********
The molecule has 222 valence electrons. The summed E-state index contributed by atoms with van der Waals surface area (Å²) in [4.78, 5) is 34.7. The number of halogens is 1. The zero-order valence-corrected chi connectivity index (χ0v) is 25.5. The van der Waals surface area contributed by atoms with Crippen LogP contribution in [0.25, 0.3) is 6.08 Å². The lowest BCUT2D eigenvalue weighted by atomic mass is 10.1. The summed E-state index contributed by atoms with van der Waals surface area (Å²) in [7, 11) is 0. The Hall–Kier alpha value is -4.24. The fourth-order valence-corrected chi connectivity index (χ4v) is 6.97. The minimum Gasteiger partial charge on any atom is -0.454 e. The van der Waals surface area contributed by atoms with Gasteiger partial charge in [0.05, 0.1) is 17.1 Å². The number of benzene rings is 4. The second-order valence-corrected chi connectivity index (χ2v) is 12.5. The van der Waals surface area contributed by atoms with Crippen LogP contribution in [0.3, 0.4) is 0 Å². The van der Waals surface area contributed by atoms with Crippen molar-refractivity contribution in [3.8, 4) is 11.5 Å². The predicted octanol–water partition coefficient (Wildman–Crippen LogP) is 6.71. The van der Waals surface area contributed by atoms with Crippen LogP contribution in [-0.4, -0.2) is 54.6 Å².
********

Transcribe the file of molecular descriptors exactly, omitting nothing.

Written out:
The molecule has 222 valence electrons. The summed E-state index contributed by atoms with van der Waals surface area (Å²) in [4.78, 5) is 34.7. The number of halogens is 1. The zero-order valence-corrected chi connectivity index (χ0v) is 25.5. The van der Waals surface area contributed by atoms with Crippen LogP contribution in [0.25, 0.3) is 6.08 Å². The lowest BCUT2D eigenvalue weighted by atomic mass is 10.1. The summed E-state index contributed by atoms with van der Waals surface area (Å²) in [7, 11) is 0. The Hall–Kier alpha value is -4.24. The fourth-order valence-corrected chi connectivity index (χ4v) is 6.97. The minimum Gasteiger partial charge on any atom is -0.454 e. The van der Waals surface area contributed by atoms with Gasteiger partial charge in [0.05, 0.1) is 17.1 Å². The number of benzene rings is 4. The second-order valence-corrected chi connectivity index (χ2v) is 12.5. The van der Waals surface area contributed by atoms with Crippen LogP contribution in [0.3, 0.4) is 0 Å². The van der Waals surface area contributed by atoms with Crippen molar-refractivity contribution in [3.8, 4) is 11.5 Å². The predicted octanol–water partition coefficient (Wildman–Crippen LogP) is 6.71. The van der Waals surface area contributed by atoms with Crippen LogP contribution in [-0.4, -0.2) is 54.6 Å².